Exiles of the World

There is a vast chasm between the description and the described. Although the cold dead language politicians’ use does indeed reflect the cold deadening reality facing refugees, the descriptions of ‘detention centres’, ‘refugee camps’, and ‘transition camps’ fails to capture the truth.

Each description – detention, camp, transition – utilises the wrong modal form. These words imply movement. Detention is about a break from the normal order, implying a soon return to it. Camp is an organisational structure that is made to be put up and pulled down with little notice to ensure continuous travel. Transition is about moving from here to there, standing for a finite process between two points in space and time. However, ironically, these are the exact attributes denied to refugees who seek to come to Australia. The camps, detention centres, gulags or whatever one wishes to call them, are no longer breaks along the way, pit-stops, or road-inns. They are the final station, the last point on the train line, where the map ends and movement stops.

People are born and die in camps, visiting no other places in their life. They see nothing, hear nothing, and know nothing of life outside the camp. They are told that they will never leave the camps. The sick and dying have little to no chance of being rescued and leaving the camps.

The centres exude finality. Not the finality of having reached a destination, but of the process of transition calcified into a state of permanence.

Transition, detention, camp, detainment, etc. – these are all oxymoronic, conveniently selected by power-holders to give an air of possibility to an otherwise impossible situation. Refugee centres are not about having somewhere to go, they are the consequence of everywhere else being cast as off-limits.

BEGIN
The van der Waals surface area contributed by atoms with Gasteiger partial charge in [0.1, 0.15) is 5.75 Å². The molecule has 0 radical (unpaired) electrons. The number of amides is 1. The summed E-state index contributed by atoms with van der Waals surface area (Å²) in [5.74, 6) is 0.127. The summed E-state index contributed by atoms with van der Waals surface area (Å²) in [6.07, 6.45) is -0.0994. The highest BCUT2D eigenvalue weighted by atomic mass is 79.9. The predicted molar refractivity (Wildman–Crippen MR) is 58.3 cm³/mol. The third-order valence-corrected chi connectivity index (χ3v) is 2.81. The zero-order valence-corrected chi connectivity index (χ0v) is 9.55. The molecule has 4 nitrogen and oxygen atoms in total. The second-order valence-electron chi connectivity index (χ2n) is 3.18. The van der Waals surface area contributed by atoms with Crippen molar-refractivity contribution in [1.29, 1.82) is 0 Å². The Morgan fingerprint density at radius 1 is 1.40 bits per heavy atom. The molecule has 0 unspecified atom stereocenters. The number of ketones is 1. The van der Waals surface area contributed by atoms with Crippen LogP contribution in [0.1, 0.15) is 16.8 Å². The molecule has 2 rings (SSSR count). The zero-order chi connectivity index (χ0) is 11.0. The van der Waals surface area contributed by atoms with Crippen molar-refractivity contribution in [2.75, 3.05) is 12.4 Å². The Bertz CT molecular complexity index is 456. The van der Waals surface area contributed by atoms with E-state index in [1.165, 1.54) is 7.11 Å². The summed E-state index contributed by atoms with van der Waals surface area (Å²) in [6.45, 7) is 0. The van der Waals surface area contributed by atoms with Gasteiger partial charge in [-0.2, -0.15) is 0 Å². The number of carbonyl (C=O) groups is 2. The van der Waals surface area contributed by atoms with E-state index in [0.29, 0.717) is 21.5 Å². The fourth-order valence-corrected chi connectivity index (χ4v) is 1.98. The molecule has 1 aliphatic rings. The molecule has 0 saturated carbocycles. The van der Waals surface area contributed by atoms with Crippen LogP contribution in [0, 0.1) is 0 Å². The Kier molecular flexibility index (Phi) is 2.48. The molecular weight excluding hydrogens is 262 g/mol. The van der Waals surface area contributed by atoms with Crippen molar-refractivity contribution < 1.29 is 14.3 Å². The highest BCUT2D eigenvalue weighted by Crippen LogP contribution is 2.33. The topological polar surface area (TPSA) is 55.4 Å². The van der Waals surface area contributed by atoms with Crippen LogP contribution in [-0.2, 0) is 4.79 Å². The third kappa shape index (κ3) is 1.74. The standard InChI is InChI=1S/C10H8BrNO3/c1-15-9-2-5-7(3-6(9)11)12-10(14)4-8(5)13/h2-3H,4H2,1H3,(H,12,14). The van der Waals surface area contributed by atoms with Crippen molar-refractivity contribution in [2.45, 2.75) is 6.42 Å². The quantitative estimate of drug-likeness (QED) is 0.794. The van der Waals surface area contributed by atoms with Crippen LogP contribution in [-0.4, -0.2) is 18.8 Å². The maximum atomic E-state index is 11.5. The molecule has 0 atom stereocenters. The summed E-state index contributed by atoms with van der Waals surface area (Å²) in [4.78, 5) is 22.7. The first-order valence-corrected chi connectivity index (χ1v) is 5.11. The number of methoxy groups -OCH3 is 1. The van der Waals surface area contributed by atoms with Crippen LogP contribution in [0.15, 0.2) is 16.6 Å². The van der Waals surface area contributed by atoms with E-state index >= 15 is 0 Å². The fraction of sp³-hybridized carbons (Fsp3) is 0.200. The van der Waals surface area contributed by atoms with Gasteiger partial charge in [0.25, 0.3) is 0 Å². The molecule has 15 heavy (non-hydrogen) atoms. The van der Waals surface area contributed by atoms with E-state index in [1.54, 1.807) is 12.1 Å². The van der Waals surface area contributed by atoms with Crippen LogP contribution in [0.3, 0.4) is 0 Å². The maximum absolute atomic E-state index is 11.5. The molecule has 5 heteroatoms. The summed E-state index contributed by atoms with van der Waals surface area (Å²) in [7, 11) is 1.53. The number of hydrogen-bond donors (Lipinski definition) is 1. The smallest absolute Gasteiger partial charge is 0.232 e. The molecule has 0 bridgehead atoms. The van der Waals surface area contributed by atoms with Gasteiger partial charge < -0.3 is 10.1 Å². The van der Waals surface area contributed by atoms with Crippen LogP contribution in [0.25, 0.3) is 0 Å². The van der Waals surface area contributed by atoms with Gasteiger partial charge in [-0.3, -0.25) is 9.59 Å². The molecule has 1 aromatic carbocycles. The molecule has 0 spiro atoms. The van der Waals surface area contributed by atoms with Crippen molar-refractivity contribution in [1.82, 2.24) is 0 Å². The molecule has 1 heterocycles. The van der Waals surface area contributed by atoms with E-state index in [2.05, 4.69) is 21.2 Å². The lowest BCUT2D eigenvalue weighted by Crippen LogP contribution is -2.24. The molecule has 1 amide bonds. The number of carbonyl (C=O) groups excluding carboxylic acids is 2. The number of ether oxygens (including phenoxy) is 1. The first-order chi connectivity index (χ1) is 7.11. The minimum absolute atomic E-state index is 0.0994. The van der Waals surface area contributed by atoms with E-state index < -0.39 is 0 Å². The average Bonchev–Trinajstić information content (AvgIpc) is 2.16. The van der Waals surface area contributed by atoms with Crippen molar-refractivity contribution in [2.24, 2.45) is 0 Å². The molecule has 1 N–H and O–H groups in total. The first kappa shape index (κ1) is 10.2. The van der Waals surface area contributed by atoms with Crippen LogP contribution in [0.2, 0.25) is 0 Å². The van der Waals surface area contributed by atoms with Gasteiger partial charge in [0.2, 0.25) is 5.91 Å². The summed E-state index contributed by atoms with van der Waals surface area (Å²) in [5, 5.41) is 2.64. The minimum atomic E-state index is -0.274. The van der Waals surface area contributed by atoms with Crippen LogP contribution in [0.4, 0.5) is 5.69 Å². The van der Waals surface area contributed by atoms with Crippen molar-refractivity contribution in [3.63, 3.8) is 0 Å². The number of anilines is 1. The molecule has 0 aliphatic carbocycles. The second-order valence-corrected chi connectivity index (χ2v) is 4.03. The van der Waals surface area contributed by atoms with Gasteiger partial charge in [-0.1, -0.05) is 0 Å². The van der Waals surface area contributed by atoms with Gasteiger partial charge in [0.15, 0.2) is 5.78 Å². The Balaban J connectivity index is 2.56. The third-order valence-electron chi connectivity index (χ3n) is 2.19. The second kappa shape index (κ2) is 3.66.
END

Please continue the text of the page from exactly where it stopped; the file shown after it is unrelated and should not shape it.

Refugee camps are not about being insiders within the camps but about being outsiders from the world. They have been evicted from humanity, exiled from a world of nation-states.

It is more of the same thing with refugees ‘displaced’ by war. ‘Displaced’ implies that there was a place to which these people belong but also that there is a place to which they can yet again fit. Kurds exiled from Turkey and hunted by the state are ‘displaced’ people, Rohingya Muslims are displaced too. Displaced turns into no-place.

Nation states and the heavily militarised borders that characterise them are not places for others. The laws and protections granted to their citizens are not the laws and protections of man, but of the particular citizens of that nation-state. To be displaced is to have no place, no border, no law and no protection.

To become displaced, a refugee or an asylum seeker is to be evicted from the world shared by the rest of humanity. Eviction, the state of permanent exile is the sole constituent of the identity of the refugee. They are nameless, depicted as an amorphous mass, their only statement of identity being that they do not belong. That they ‘do not belong’ teases out the central point, that the issues with refugees is not where from, but where to. It is the prohibition of alternatives and the impossibility of arriving anywhere that sets these exiles apart from the rest of humanity.

They are the refuse of the world, unwanted by their own nations and unacceptable to others. These superfluous people lack the one crucial trait which would make them worthy of participation in the concert of nations: wealth. The wealthy Indonesian who flies first class to invest in real estate is a welcome visitor who will bolster Australia’s GDP. Of course, the poor Indonesian fleeing terror and military police at home, who hops on a leaky boat to find security and safety in the wealthiest democracy in South-East Asia, will find no such warm embrace. He will be thrown into permanent transition. The state must separate the useful from the wasteful products, and ensure the waste is marked for transportation to the tip. Once there, the walls of militarised police will ensure the decomposition will do its work.

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